The Effect of the New Mortgage Stress Test

Posted by Goran Todorovic, Broker on Friday, November 24th, 2017 at 2:25pm.

house in hand


On January 1st 2018, there is a new regulation coming into effect that may have an impact on your purchasing power. It is a revision to Guideline B-20 - Residential Mortgage Underwriting Practices & Procedures. These new guidelines further strengthen the federal regulation of mortgage underwriting.

What does this mean?

Everyone will be a subject to a "stress test" if they wish to have an uninsured residential mortgage.

Who typically has an uninsured mortgage?

Generally, if you have 20% downpayment or more, your mortgage will be uninsured. This means that you are not required to have mortgage default insurance. The most common provider of mortgage default insurance is CMHC. Previously, these types of "conventional uninsured" mortgages were subject to less rigorous qualification standards because they are deemed more secure due to the higher downpayment and equity in the home.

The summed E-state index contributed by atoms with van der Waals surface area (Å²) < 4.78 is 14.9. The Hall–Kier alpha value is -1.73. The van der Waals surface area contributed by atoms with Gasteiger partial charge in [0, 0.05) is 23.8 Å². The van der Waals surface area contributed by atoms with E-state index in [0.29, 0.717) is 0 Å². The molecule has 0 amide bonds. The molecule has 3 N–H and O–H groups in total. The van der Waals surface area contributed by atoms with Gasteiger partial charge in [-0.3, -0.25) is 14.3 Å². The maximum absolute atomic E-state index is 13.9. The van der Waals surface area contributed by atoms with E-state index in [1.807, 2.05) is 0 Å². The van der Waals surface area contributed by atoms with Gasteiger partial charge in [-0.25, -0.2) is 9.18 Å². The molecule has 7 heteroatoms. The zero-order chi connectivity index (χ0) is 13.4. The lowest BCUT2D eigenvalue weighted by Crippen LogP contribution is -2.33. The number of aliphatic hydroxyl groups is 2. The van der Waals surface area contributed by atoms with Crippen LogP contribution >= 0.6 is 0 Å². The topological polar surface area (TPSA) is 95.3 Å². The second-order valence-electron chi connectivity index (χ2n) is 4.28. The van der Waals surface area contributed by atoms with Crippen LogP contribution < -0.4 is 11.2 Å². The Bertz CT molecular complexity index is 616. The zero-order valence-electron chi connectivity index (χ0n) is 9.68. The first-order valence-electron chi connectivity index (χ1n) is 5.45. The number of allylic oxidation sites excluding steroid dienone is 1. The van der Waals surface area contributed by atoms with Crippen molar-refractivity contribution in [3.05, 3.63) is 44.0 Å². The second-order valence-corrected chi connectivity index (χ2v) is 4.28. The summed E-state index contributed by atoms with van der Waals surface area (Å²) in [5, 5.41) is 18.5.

What is the goal of this new rule?

These new regulations are to ensure that borrowers can afford their mortgage payments even if interest rates are two percentage points higher than the contractual mortgage rate they are paying now. The federal government is enacting these changes to soften the real estate markets in primarily Toronto and Vancouver. Unfortunately, every market is subject to these rules despite which markets are deemed inflated.

What is the impact on buyers?

  • This could reduce the amount of an uninsured mortgage loan that a buyer could qualify to receive.
  • Mortgage rates are varied, offering different types (ie variable and fixed), timelines (1-5 years), interest rates, and amortization periods.
  • The likely result will be a shift in the type of mortgage chosen by home buyers, in order to qualify for their desired amount. For example, a homebuyer may choose a longer amortization period in order to qualify.


What is the impact on sellers?

  • In general, there is still a greater demand than supply for real estate in Canada.
  • Sellers should realize the importance of pricing their home to stay in-line with market forces.
  • The effect on overall prices for the average home may not be anything more than a slow down in the rate of appreciation. 

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